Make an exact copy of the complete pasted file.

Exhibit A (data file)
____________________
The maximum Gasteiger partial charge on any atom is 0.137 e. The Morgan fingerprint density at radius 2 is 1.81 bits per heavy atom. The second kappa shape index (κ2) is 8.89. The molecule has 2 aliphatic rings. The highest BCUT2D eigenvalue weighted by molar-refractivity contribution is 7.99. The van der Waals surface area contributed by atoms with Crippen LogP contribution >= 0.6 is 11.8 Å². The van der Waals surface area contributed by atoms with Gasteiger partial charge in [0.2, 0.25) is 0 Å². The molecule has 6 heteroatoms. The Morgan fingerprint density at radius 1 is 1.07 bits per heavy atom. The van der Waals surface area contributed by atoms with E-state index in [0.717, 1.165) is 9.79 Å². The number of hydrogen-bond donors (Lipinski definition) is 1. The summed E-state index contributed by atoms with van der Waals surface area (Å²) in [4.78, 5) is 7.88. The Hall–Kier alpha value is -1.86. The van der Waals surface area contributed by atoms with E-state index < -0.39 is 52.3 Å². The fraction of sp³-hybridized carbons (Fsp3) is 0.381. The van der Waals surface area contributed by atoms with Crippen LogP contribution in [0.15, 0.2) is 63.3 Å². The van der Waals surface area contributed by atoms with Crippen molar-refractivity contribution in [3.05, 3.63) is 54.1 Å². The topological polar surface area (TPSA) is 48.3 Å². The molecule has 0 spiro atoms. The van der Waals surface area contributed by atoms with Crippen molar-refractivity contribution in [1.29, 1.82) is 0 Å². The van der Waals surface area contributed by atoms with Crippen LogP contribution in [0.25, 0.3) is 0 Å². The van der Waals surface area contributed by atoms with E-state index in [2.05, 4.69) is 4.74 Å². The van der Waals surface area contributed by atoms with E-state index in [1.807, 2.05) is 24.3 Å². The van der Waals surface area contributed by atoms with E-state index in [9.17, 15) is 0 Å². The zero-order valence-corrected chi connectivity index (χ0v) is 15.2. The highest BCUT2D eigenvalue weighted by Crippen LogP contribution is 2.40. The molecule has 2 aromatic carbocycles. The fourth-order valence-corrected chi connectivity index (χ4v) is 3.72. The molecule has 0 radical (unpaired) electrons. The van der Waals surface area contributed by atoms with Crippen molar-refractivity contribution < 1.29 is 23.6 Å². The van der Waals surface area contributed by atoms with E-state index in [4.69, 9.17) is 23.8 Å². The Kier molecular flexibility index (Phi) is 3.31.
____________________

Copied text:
The maximum Gasteiger partial charge on any atom is 0.137 e. The Morgan fingerprint density at radius 2 is 1.81 bits per heavy atom. The second kappa shape index (κ2) is 8.89. The molecule has 2 aliphatic rings. The highest BCUT2D eigenvalue weighted by molar-refractivity contribution is 7.99. The van der Waals surface area contributed by atoms with Crippen LogP contribution >= 0.6 is 11.8 Å². The van der Waals surface area contributed by atoms with Gasteiger partial charge in [0.2, 0.25) is 0 Å². The molecule has 6 heteroatoms. The Morgan fingerprint density at radius 1 is 1.07 bits per heavy atom. The van der Waals surface area contributed by atoms with E-state index in [0.717, 1.165) is 9.79 Å². The number of hydrogen-bond donors (Lipinski definition) is 1. The summed E-state index contributed by atoms with van der Waals surface area (Å²) in [4.78, 5) is 7.88. The Hall–Kier alpha value is -1.86. The van der Waals surface area contributed by atoms with E-state index < -0.39 is 52.3 Å². The fraction of sp³-hybridized carbons (Fsp3) is 0.381. The van der Waals surface area contributed by atoms with Crippen LogP contribution in [0.15, 0.2) is 63.3 Å². The van der Waals surface area contributed by atoms with Crippen molar-refractivity contribution in [3.05, 3.63) is 54.1 Å². The topological polar surface area (TPSA) is 48.3 Å². The molecule has 0 spiro atoms. The van der Waals surface area contributed by atoms with Crippen molar-refractivity contribution in [1.29, 1.82) is 0 Å². The van der Waals surface area contributed by atoms with Crippen LogP contribution in [0.25, 0.3) is 0 Å². The van der Waals surface area contributed by atoms with E-state index in [2.05, 4.69) is 4.74 Å². The van der Waals surface area contributed by atoms with E-state index in [1.807, 2.05) is 24.3 Å². The van der Waals surface area contributed by atoms with E-state index in [9.17, 15) is 0 Å². The zero-order valence-corrected chi connectivity index (χ0v) is 15.2. The highest BCUT2D eigenvalue weighted by Crippen LogP contribution is 2.40. The molecule has 2 aromatic carbocycles. The fourth-order valence-corrected chi connectivity index (χ4v) is 3.72. The molecule has 0 radical (unpaired) electrons. The van der Waals surface area contributed by atoms with Crippen molar-refractivity contribution < 1.29 is 23.6 Å². The van der Waals surface area contributed by atoms with E-state index in [4.69, 9.17) is 23.8 Å². The Kier molecular flexibility index (Phi) is 3.31.